First Currency Choice Pte Ltd v Main-Line Corporate Holdings Ltd and Another Appeal

CourtCourt of Appeal (Singapore)
JudgeBelinda Ang Saw Ean J
Judgment Date31 October 2007
Neutral Citation[2007] SGCA 50
Citation[2007] SGCA 50
Defendant CounselWong Siew Hong (instructed) and G Radakrishnan (Rada & Associates)
Plaintiff CounselAlban Kang Choon Hwee, Koh Chia Ling and Arthur Yap (Alban Tay Mahtani & de Silva),Ang Wee Tiong (Tan Kok Quan Partnership)
Published date13 November 2007
Docket NumberCivil Appeals Nos 4 and 5 of 2007
Date31 October 2007
Subject MatterWhether proprietor's patent invalid on grounds of obviousness and insufficiency,Infringement,Applicable principles,Patents and Inventions,Plea of innocent infringement,Degree of knowledge imputed to alleged infringer upon publication,Defence,Publication of patent specification,Validity,Whether alleged infringers' product infringing proprietor's patent

31 October 2007

Judgment reserved.

V K Rajah JA (delivering the judgment of the court):


1 A recent article published in The Economist Technology Quarterly (8 September 2007) at 23–24, “A patent improvement”, provides an excellent conspectus of the congenital difficulties in regulating a patent system as follows:

An efficient patent system is essential for the promotion of innovation. Patents give inventors a temporary monopoly on a new idea in return for disclosing how it works, so that others can subsequently build upon it. But if a patent is granted for something that is not novel (people are already doing it), or is obvious (any Tom, Dick, or Harry in the field could think it up), it can hamper innovation by turning a widely used invention or process into one person’s monopoly. The trouble is that examiners cannot always tell when a patent is unwarranted.

To prove that an invention is not novel, the patent examiner must find evidence that others have already done everything claimed in the patent, a quest known as a “prior art” search. Prior art is also the basis for determining whether some new step claimed in the invention is obvious – and therefore not worthy of a patent. But prior art can be elusive. It might be buried in an obscure technical journal, in conference slides, or in a doctoral thesis tucked away in a university library. It could even be embodied in a machine taken off the market years earlier. Finding prior art is hardest in fields where patenting is fairly new, such as software, biotechnology, financial services and business methods.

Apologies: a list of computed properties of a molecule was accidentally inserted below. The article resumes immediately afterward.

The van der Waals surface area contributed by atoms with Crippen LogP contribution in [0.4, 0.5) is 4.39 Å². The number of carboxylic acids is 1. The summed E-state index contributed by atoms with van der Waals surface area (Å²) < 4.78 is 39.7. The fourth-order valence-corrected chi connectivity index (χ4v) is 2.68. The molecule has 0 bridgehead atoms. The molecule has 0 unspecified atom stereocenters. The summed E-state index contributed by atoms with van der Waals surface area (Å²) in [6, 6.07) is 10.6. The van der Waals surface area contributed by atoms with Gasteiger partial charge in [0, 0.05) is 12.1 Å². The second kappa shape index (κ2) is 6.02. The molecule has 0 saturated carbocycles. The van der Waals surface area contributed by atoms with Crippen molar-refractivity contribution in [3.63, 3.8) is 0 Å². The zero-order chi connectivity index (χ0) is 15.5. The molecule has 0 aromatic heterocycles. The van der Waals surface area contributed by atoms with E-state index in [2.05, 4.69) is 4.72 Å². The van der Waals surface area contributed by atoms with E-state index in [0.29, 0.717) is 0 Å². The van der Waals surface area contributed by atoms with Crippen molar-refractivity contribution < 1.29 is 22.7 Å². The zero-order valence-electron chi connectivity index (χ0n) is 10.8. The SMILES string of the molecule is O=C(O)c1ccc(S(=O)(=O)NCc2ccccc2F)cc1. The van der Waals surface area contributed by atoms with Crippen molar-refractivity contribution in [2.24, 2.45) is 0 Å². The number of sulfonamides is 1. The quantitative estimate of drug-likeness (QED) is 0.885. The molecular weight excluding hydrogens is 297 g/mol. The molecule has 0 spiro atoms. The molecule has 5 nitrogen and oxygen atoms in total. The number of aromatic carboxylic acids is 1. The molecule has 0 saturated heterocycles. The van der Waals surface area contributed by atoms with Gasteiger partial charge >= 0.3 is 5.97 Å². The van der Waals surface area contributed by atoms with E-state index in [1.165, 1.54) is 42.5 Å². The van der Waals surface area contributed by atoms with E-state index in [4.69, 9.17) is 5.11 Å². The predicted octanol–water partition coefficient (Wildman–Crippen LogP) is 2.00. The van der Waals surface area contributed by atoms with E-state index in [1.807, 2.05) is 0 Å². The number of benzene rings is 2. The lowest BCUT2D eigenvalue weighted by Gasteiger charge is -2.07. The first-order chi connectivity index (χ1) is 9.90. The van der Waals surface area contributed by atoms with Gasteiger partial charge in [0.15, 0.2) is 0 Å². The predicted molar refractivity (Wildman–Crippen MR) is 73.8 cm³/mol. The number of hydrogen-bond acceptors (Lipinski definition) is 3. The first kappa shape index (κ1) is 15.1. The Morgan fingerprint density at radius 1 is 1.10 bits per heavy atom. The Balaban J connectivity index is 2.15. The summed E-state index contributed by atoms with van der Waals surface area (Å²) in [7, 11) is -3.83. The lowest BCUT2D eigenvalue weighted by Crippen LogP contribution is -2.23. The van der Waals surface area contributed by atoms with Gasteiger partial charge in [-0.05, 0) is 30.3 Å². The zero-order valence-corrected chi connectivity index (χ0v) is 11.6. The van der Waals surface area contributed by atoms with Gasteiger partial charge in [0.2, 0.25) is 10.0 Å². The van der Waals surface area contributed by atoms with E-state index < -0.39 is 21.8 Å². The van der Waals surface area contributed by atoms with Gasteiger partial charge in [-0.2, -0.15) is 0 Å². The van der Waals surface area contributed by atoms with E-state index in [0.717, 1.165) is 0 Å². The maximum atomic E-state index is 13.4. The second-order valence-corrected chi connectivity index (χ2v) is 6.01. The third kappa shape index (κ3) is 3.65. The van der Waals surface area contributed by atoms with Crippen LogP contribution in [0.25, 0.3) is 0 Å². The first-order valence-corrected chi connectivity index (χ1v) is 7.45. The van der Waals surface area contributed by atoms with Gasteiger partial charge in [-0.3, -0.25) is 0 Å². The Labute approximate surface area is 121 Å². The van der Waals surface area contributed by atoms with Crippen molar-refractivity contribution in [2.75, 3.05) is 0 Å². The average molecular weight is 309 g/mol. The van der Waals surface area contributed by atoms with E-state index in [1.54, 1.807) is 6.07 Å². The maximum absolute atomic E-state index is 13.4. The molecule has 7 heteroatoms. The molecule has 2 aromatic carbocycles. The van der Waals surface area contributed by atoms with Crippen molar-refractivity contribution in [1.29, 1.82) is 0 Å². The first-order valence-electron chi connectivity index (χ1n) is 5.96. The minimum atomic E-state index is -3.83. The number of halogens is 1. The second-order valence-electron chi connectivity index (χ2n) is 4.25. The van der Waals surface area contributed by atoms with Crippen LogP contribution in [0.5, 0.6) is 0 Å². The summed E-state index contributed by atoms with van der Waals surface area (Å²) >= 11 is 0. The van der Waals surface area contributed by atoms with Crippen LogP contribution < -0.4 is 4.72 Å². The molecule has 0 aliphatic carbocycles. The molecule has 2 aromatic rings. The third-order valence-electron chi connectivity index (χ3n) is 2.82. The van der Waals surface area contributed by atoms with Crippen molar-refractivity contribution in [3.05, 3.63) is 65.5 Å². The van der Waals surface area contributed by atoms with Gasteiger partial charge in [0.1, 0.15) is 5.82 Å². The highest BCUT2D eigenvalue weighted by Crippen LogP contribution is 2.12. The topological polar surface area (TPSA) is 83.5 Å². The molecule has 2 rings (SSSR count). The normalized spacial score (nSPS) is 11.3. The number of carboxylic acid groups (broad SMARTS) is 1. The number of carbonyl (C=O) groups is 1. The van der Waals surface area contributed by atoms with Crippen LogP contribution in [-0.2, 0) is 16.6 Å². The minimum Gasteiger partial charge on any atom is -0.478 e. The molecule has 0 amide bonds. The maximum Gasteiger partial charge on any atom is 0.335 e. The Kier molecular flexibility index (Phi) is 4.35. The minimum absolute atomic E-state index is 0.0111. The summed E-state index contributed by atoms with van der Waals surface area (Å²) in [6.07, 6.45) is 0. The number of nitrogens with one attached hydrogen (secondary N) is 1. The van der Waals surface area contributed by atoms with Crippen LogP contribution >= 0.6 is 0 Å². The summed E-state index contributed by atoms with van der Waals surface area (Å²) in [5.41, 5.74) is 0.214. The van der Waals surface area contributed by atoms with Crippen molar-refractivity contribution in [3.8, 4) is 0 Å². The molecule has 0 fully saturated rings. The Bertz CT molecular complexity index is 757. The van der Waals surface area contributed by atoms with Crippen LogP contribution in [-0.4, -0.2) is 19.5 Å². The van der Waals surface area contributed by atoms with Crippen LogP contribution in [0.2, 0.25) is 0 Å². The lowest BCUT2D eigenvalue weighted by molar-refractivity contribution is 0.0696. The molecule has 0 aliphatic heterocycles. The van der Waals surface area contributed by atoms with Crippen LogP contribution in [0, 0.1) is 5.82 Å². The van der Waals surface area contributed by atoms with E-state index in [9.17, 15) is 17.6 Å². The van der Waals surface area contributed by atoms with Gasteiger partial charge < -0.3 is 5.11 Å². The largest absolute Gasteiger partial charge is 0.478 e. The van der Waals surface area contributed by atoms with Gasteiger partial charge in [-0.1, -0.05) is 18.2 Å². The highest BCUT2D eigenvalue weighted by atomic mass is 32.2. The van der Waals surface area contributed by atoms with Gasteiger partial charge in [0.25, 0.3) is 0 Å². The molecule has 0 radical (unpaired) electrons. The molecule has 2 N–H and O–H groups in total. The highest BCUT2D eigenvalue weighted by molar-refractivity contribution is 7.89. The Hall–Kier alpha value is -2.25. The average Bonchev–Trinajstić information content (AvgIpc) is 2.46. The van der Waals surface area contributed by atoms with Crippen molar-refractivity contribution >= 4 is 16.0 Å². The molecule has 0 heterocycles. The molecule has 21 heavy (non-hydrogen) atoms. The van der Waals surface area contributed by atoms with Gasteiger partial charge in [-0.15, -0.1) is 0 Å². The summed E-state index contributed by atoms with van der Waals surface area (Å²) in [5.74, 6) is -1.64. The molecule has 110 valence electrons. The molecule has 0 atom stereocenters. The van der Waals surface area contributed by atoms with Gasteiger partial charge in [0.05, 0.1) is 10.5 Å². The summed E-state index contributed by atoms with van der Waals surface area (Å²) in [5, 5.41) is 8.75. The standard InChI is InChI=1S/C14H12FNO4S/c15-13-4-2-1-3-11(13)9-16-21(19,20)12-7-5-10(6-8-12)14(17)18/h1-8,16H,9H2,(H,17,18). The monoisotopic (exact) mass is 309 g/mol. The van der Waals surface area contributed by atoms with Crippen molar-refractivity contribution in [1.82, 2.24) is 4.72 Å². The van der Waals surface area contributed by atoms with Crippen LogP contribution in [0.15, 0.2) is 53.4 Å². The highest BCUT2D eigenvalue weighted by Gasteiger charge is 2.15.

These insightful observations neatly encapsulate the pragmatic rationale underpinning as well as the intrinsic tensions in the modern approach towards administering a patent protection scheme – namely, striking the right balance between stimulating the creative energies of inventors, while promoting the free flow of ideas and encouraging entrepreneurship. Striking the appropriate balance is certainly not a prosaic task. Even experts in the state of prior art often differ enormously on whether a particular claim is predicated on an inventive step, let alone whether a claim is made with sufficiency. The courts often have the unenviable task of choosing between seemingly intractable opposing views. That said, often, apparently complex technical issues when properly understood and assessed, do yield to common-sense and relatively straightforward answers.

2 The present legal skirmish between the principal parties is but part of a wider legal feud now taking place in a number of different jurisdictions. This is not unusual in today’s “flat” world, where businesses have similar interests and rights to protect in several different jurisdictions. A “flat” world is, however, far from being an “ideal” world, where the outcome would be similar regardless of where the legal jousting takes place. In a “flat” world, the outcomes of the parties’ legal differences may not, eventually, be the same in each jurisdiction because of varying statutory matrices and prevailing administrative practices. Ultimately, it must also be acknowledged that an adjudication on patent rights is predicated upon not only the applicable regulatory framework and practices, but also the evidence presented as well as the submissions made to the tribunal concerned. Care must therefore be taken by counsel when referring to and/or relying on another apparently similar decision on the “same” issue from another jurisdiction. With this brief preface, we now turn to the facts.

3 The present appeals were brought by United Overseas Bank Limited (“UOB”), the appellant in Civil Appeal No 5 of 2007, and First Currency Choice Pte Ltd (“FCC”), the appellant in Civil Appeal No 4 of 2007, collectively known as “the appellants”, against the decision of the trial judge in Main-Line Corporate Holdings Ltd v United Overseas Bank Ltd [2007] 1 SLR 1021 (“the Judgment”). Briefly, the learned trial judge, after an 18-day trial, found in favour of Main-Line Corporate Holdings Limited (“the respondent”) and granted an injunction against further infringement of the respondent’s Singapore Patent No 86037 (WO 01/04846 A1) titled “Dynamic Currency Conversion for Card Payment Systems” (“the Patent”) by the appellants. He also ordered an inquiry before a registrar on damages or an account of profits, and dismissed the appellants’ counterclaim for invalidation of the Patent.

4 There were three main grounds of appeal: